Many of the luxury suites featured architectural details such as arched doorways and colorfully tiled bathrooms:
The three pictures below show the fireplace in the best room in the building: the 11th floor Baker Suite. In addition to many stunning 1920s art deco design elements, the room features several interesting prohibition-era details such as a false cabinet wall for hiding liquor.
Here is the Baker Suite as it once was:
There were approximately 450 guest rooms in the Baker Hotel. However, most of them are small by today’s standards.
It’s hard to believe that the rooms once looked like this:
Here is what the Brazos Club Dining Room on the ground floor looks like today:
But the Dining Room once looked like this:
T.B. Baker spared no expense, even on the details.
While the spa facilities now look like something out of a chamber of horrors, they were a marvel of their time, back in the day:
I am not certain, but this is perhaps one of the sockets for the room key-controlled lights and fans. The feature was unusual for a hotel at the time.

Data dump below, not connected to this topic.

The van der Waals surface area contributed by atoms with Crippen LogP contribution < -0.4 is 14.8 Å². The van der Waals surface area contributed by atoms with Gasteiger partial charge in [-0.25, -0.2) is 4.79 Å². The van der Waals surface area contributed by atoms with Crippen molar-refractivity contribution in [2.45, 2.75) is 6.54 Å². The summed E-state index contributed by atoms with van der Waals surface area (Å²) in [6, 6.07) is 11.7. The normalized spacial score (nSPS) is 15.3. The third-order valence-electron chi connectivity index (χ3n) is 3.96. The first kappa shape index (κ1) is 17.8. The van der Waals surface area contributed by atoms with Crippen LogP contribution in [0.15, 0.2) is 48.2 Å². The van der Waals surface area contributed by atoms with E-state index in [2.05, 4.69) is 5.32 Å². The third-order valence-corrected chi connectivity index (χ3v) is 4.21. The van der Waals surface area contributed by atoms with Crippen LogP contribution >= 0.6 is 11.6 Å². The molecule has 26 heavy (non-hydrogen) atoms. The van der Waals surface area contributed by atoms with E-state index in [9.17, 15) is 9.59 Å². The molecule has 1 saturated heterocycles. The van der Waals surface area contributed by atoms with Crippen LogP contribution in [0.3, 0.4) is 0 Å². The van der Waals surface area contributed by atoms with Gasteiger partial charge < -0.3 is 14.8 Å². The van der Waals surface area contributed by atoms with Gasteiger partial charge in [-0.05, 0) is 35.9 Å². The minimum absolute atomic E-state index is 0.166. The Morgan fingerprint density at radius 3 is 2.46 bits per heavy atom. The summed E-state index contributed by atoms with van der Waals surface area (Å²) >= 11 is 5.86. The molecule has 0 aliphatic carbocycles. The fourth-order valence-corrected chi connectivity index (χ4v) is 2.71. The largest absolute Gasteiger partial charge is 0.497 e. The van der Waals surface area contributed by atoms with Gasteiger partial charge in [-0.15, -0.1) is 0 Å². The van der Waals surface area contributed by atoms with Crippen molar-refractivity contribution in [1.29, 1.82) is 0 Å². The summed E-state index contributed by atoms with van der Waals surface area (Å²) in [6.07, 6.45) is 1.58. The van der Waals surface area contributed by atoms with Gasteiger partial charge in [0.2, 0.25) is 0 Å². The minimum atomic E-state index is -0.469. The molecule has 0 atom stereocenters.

The swimming pool was one of the first hotel pools in the US. T.B. Baker originally planned to build the hotel in the spot that the pool now occupies. However, after being inspired by a trip to a California hotel that had just installed a pool, he stopped construction in Mineral Wells and altered the plans. Interestingly, it is one of the only pools with an entirely concrete base (you can walk underneath it), and the tunnel and facilities beneath it are still structurally sound.
Here’s what the pool looked like in its heyday:
Here is one of the terrace walkways outside of the Sky Room – the ballroom and dance floor on the 12th floor:
This is the Spanish terra cotta and iron stairway from the front desk in the lobby up to the mezzanine floor, where the lounges, parlors, library, and the hotel manager’s office were located. Notice the beautiful heavy wooden doors.
The front desk, with mail slots behind.